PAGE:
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Hydromorphone Hydrochloride

Pronunciation

Class: Opiate Agonists
VA Class: CN101
CAS Number: 71-68-1
Brands: Dilaudid, Dilaudid-HP, Exalgo

Warning(s)

Special Alerts:

[Posted 08/31/2016]

AUDIENCE: Pharmacy, Internal Medicine, Psychiatry, Neurology, Family Practice

ISSUE: FDA review has found that the growing combined use of opioid medicines with benzodiazepines or other drugs that depress the central nervous system (CNS) has resulted in serious side effects, including slowed or difficult breathing and deaths. Opioids are used to treat pain and cough; benzodiazepines are used to treat anxiety, insomnia, and seizures. In an effort to decrease the use of opioids and benzodiazepines, or opioids and other CNS depressants, together, FDA is adding Boxed Warnings, our strongest warnings, to the drug labeling of prescription opioid pain and prescription opioid cough medicines, and benzodiazepines. See the Drug Safety Communication, available at: , for a listing of all approved prescription opioid pain and cough medicines, and benzodiazepines and other CNS depressants.

FDA conducted and reviewed several studies showing that serious risks are associated with the combined use of opioids and benzodiazepines, other drugs that depress the CNS, or alcohol (see the FDA Drug Safety Communication, available at: , for a Data Summary). Based on these data, FDA is requiring several changes to reflect these risks in the opioid and benzodiazepine labeling, and new or revised patient Medication Guides. These changes include the new Boxed Warnings and revisions to the Warnings and Precautions, Drug Interactions, and Patient Counseling Information sections of the labeling.

FDA is continuing to evaluate the evidence regarding combined use of benzodiazepines or other CNS depressants with medication-assisted therapy (MAT) drugs used to treat opioid addiction and dependence. FDA is also evaluating whether labeling changes are needed for other CNS depressants, and will update the public when more information is available.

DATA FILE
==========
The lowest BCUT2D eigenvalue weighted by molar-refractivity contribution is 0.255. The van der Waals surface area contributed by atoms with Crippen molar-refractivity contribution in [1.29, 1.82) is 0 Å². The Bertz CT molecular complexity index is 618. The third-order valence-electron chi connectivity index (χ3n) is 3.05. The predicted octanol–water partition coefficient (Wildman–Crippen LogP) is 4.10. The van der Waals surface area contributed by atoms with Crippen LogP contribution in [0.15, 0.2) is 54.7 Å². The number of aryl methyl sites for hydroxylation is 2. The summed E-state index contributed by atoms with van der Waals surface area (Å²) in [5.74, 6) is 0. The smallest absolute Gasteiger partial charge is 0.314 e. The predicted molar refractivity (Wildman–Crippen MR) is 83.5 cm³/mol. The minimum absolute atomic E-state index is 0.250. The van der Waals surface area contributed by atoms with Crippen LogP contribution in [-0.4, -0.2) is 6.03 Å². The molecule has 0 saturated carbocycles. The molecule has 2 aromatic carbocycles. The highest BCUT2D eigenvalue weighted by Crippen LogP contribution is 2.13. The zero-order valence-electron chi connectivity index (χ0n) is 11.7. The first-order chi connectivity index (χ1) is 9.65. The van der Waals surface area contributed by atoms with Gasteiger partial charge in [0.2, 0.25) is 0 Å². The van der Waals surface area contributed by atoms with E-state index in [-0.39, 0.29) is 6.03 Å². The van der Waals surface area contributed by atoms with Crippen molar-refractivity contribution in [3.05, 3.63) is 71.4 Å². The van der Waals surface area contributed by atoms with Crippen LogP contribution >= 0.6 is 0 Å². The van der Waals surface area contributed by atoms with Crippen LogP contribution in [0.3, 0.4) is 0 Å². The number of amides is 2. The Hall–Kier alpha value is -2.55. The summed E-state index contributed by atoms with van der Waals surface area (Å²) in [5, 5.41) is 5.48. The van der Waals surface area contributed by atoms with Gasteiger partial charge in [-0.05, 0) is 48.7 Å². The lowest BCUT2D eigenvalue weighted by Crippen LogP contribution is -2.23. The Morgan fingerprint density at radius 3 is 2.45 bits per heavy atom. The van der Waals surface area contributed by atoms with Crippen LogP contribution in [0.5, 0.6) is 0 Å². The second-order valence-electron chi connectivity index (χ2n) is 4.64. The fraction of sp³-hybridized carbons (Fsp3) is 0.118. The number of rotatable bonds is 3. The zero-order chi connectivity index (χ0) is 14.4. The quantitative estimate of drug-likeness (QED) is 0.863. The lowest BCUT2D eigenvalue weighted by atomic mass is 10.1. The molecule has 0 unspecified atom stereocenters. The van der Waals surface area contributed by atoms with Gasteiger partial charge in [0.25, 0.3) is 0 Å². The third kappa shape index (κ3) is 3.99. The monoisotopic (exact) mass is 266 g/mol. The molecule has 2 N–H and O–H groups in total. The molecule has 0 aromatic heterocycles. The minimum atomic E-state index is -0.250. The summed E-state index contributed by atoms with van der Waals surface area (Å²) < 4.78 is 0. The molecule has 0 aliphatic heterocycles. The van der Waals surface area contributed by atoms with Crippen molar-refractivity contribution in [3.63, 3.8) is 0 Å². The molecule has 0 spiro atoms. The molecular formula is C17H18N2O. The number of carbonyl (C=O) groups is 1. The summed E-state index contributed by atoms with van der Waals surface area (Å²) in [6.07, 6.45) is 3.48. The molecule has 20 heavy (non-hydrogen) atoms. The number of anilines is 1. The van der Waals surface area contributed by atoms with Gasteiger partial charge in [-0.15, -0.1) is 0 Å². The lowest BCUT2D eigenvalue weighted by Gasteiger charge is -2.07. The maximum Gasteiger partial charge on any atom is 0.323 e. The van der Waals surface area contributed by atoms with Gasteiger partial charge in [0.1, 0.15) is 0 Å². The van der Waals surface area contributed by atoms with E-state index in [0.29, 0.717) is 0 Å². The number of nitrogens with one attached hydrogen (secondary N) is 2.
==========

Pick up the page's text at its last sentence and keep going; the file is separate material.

BACKGROUND: Opioids are powerful prescription medicines that can help manage pain when other treatments and medicines cannot be taken or are not able to provide enough pain relief. Benzodiazepines are a class of medicines that are widely used to treat conditions including anxiety, insomnia, and seizures.

RECOMMENDATION: Health care professionalsshould limit prescribing opioid pain medicines with benzodiazepines or other CNS depressants only to patients for whom alternative treatment options are inadequate. If these medicines are prescribed together, limit the dosages and duration of each drug to the minimum possible while achieving the desired clinical effect. Warn patients and caregivers about the risks of slowed or difficult breathing and/or sedation, and the associated signs and symptoms. Avoid prescribing prescription opioid cough medicines for patients taking benzodiazepines or other CNS depressants, including alcohol.

Patients taking opioids with benzodiazepines, other CNS depressant medicines, or alcohol, and caregivers of these patients, should seek medical attention immediately if they or someone they are caring for experiences symptoms of unusual dizziness or lightheadedness, extreme sleepiness, slowed or difficult breathing, or unresponsiveness.

REMS:

FDA approved a REMS for hydromorphone to ensure that the benefits outweigh the risks. (See REMS Program under Dosage and Administration.) The REMS may apply to one or more preparations of hydromorphone and consists of the following: medication guide and elements to assure safe use. See the FDA REMS page () or the ASHP REMS Resource Center ().

Warning(s)

    Abuse Potential
  • Abuse potential similar to that of other opiate agonists.238 239 246

  • Consider abuse potential when prescribing or dispensing hydromorphone in situations where the clinician or pharmacist is concerned about increased risk of misuse, abuse, or diversion.238 239 246